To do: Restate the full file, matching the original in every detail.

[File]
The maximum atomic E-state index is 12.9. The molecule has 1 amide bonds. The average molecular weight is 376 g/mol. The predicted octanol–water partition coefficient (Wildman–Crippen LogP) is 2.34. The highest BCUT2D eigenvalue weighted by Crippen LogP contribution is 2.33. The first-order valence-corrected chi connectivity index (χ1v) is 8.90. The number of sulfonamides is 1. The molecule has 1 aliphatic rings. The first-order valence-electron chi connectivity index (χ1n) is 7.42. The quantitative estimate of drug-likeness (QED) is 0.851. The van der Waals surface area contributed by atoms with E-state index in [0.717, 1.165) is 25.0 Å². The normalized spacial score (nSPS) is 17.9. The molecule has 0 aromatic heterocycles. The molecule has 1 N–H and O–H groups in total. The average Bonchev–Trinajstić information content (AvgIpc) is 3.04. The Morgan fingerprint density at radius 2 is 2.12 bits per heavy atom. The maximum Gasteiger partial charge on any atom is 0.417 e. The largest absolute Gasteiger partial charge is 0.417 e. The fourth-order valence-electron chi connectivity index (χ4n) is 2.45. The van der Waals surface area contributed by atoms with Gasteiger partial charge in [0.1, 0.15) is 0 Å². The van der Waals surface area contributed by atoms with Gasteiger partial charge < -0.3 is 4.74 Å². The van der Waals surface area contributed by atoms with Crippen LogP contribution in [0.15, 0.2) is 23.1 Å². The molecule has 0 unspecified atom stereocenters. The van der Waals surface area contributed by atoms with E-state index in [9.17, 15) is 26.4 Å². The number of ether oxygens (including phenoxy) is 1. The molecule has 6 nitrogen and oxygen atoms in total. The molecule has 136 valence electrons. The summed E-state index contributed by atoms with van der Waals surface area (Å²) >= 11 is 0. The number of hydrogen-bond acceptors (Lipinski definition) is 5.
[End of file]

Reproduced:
The maximum atomic E-state index is 12.9. The molecule has 1 amide bonds. The average molecular weight is 376 g/mol. The predicted octanol–water partition coefficient (Wildman–Crippen LogP) is 2.34. The highest BCUT2D eigenvalue weighted by Crippen LogP contribution is 2.33. The first-order valence-corrected chi connectivity index (χ1v) is 8.90. The number of sulfonamides is 1. The molecule has 1 aliphatic rings. The first-order valence-electron chi connectivity index (χ1n) is 7.42. The quantitative estimate of drug-likeness (QED) is 0.851. The van der Waals surface area contributed by atoms with E-state index in [0.717, 1.165) is 25.0 Å². The normalized spacial score (nSPS) is 17.9. The molecule has 0 aromatic heterocycles. The molecule has 1 N–H and O–H groups in total. The average Bonchev–Trinajstić information content (AvgIpc) is 3.04. The Morgan fingerprint density at radius 2 is 2.12 bits per heavy atom. The maximum Gasteiger partial charge on any atom is 0.417 e. The largest absolute Gasteiger partial charge is 0.417 e. The fourth-order valence-electron chi connectivity index (χ4n) is 2.45. The van der Waals surface area contributed by atoms with Gasteiger partial charge in [0.1, 0.15) is 0 Å². The van der Waals surface area contributed by atoms with Gasteiger partial charge < -0.3 is 4.74 Å². The van der Waals surface area contributed by atoms with Crippen LogP contribution in [0.15, 0.2) is 23.1 Å². The molecule has 0 unspecified atom stereocenters. The van der Waals surface area contributed by atoms with E-state index in [9.17, 15) is 26.4 Å². The number of ether oxygens (including phenoxy) is 1. The molecule has 6 nitrogen and oxygen atoms in total. The molecule has 136 valence electrons. The summed E-state index contributed by atoms with van der Waals surface area (Å²) >= 11 is 0. The number of hydrogen-bond acceptors (Lipinski definition) is 5.